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Before you hit the road this summer

Before you hit the road this summer, road-trip safety starts at homeIt’s road-trip season!

But before you take your next adventure, be prepared.

Tim Bemis, insurance services manager at Dupaco Insurance Services, says road-trip safety starts at home—prior to leaving.

Know your route.

GPS is great, but don’t rely solely on it. Use Google Street View to first take a virtual road trip and get familiar with the exits and interchanges you will be using.

“Having just a little familiarity with these areas can be invaluable in heavier city traffic,” Bemis says.

Plan for safety breaks—scope out interesting shops or diners—along your route to avoid fatigue. The National Highway Traffic Safety Administration conservatively estimates that 100,000 police-reported crashes are the direct result of driver fatigue each year, according to the AAA Foundation for Traffic Safety.

Know your vehicle.

Given all of the vehicle recalls, check with your dealership or to make sure your vehicle isn’t on the list. If it is, get it repaired before you leave, and make sure your vehicle maintenance is up to date.

Pack securely to prevent loose objects from catapulting through the vehicle in the event of a hard brake or crash. And make sure your vehicle has an emergency road kit that includes signaling devices, a first-aid kit, jumper cables, hand-crank flashlight, water, medications, snacks and warm clothes or a blanket.

Know your riders.

Children can be more distracting than cell phones, according to an Australian study of family driving habits. Have snacks and entertainment lined up before the trip.

“I’m dating myself, but travel bingo was a big game in our family, as was the license plate game,” Bemis says. “More techy families can set up movies on a tablet or portable DVD player.”

Most importantly, keep children secure in their seats.

“Remember, it’s a road trip. It’s supposed to be fun. Take your time and enjoy the ride.” Tim Bemis, Dupaco Insurance Services

Know your insurance.

Call your insurance agent and review your coverage to eliminate surprises on the road. If you’re involved in a crash, do you have trip continuation and/or rental car coverage on your policy? If you have roadside assistance and towing on your insurance policy, know what emergency number to call. Make sure your most recent insurance ID cards are in your glove compartment.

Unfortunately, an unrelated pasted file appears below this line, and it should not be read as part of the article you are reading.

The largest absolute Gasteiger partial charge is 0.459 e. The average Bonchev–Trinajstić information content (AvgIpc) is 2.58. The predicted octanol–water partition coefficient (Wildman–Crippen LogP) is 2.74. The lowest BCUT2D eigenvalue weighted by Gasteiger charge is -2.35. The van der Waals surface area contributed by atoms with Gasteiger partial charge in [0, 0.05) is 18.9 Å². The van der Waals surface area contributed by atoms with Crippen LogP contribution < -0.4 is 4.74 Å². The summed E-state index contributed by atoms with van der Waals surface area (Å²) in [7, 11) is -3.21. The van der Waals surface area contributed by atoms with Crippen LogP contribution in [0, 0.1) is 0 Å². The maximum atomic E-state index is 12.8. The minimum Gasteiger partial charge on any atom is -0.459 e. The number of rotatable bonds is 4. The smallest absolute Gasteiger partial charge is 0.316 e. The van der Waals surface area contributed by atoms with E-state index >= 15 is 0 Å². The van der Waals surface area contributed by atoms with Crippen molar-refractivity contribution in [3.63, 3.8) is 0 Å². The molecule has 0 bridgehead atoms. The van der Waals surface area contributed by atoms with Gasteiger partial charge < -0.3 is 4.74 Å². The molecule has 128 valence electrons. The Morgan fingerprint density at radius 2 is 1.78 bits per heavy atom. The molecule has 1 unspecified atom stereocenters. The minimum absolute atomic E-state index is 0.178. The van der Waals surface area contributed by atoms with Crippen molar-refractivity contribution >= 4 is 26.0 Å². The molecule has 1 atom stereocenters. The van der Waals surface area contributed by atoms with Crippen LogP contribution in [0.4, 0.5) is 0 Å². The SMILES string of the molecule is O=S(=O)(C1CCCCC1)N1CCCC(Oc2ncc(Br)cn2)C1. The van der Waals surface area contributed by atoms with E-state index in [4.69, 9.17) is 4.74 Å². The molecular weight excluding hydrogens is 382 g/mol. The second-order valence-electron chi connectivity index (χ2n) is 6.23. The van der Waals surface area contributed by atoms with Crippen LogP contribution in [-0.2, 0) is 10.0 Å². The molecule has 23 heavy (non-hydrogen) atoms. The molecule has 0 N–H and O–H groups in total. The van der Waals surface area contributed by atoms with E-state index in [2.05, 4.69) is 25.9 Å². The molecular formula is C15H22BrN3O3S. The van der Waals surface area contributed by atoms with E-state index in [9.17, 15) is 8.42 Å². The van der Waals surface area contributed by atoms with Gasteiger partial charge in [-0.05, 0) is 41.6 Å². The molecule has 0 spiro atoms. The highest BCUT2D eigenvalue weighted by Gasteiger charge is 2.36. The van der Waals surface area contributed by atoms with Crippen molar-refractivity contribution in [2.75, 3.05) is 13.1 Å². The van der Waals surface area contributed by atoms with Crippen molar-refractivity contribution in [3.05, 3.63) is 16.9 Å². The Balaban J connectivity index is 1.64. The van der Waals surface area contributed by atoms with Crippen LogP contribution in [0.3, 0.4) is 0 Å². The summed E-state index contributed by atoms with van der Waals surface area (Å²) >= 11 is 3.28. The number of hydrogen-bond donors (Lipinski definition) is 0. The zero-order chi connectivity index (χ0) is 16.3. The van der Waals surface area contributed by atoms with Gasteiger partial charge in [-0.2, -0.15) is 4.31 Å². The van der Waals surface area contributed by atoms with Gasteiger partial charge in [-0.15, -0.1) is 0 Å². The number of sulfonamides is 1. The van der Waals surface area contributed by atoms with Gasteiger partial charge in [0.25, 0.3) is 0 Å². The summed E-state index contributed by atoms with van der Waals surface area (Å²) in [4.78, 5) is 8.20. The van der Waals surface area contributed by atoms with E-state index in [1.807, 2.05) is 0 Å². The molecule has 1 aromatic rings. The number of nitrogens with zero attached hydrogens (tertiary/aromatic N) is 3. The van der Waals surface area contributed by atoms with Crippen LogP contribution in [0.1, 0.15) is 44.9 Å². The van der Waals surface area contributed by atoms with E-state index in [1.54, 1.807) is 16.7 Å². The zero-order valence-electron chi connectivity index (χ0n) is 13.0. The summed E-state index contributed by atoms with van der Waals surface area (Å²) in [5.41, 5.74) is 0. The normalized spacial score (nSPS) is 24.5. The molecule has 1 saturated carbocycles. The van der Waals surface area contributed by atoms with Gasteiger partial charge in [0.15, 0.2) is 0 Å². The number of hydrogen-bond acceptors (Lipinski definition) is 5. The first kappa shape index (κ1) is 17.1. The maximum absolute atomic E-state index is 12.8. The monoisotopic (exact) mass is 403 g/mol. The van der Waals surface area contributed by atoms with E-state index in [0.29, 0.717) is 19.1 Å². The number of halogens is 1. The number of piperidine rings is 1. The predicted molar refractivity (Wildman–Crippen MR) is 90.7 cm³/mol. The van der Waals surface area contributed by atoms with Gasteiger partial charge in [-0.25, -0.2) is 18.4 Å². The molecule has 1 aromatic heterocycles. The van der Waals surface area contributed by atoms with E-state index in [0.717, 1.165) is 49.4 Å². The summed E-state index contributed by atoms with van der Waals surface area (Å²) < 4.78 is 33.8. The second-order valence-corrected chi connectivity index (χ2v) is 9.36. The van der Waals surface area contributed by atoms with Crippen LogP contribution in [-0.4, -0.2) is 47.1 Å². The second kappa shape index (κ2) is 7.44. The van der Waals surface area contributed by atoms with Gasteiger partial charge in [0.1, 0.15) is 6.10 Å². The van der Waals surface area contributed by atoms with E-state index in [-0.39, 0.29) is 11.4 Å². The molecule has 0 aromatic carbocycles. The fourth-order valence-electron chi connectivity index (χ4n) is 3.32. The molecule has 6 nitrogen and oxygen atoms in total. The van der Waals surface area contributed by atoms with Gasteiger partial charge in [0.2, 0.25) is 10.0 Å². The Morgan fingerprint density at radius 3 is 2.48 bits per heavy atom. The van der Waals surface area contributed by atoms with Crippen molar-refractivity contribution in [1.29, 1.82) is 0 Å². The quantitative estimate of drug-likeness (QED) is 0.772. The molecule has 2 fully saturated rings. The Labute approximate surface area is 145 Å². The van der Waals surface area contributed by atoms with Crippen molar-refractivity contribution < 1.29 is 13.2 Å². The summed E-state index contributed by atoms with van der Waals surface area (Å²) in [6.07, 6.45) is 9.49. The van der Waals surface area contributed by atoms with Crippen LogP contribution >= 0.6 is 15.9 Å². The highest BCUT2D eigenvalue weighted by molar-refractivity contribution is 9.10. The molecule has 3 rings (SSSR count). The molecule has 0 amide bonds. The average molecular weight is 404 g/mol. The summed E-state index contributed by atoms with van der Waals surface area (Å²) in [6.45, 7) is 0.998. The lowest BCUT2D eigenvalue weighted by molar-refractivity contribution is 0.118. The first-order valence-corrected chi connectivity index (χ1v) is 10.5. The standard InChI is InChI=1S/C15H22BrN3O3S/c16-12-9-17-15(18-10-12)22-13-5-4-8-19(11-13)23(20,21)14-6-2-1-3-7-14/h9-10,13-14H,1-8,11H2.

Know your Shared Branch locations.

No matter where you go, you can stay connected to Dupaco through the CO-OP Shared Branch network. This cooperative endeavor gives you fee-free, face-to-face access and service at more than 5,600 participating credit union branches. Use Dupaco’s mobile app to point you to your nearest Shared Branch.

“Our website and our app have a lot of great resources on it. Use it to your advantage,” says Lisa Blunk, lending consultant at Dupaco’s Carroll, Iowa, branch.

Know which ATMs to use.

Thanks to Dupaco’s partnership with the SHAZAM Network, you can use your Dupaco MoneyCard in ATMs of other participating Privileged Status and CO-OP financial institutions without paying surcharge fees. Use the Privileged Status and CO-OP ATM locator within Dupaco’s mobile app or look for the Privileged Status or CO-OP logo on ATMs.

Know your credit and debit cards.

Always check the expiration dates on your debit and credit cards to make sure they won’t expire while you’re away. If possible, notify your credit card companies of your upcoming trip a few days in advance.

“Call the number on the back of your cards and give them an idea of your travel plan so your cards do not get shut down, especially if you are traveling out of state,” Blunk says. “Also make sure they have an updated cell phone number for your contact info.”

Whether you’re on the road or at home, it’s important to make—and securely store—copies of everything you carry in your wallet in the event it is lost or stolen. Keep a list of your cards’ 800 numbers with you in case you need to cancel a stolen or lost card while you’re traveling, Blunk says.

Know your adventure.

“Remember, it’s a road trip. It’s supposed to be fun,” Bemis says. “Take your time and enjoy the ride. Give yourself plenty of time to reach your destination.”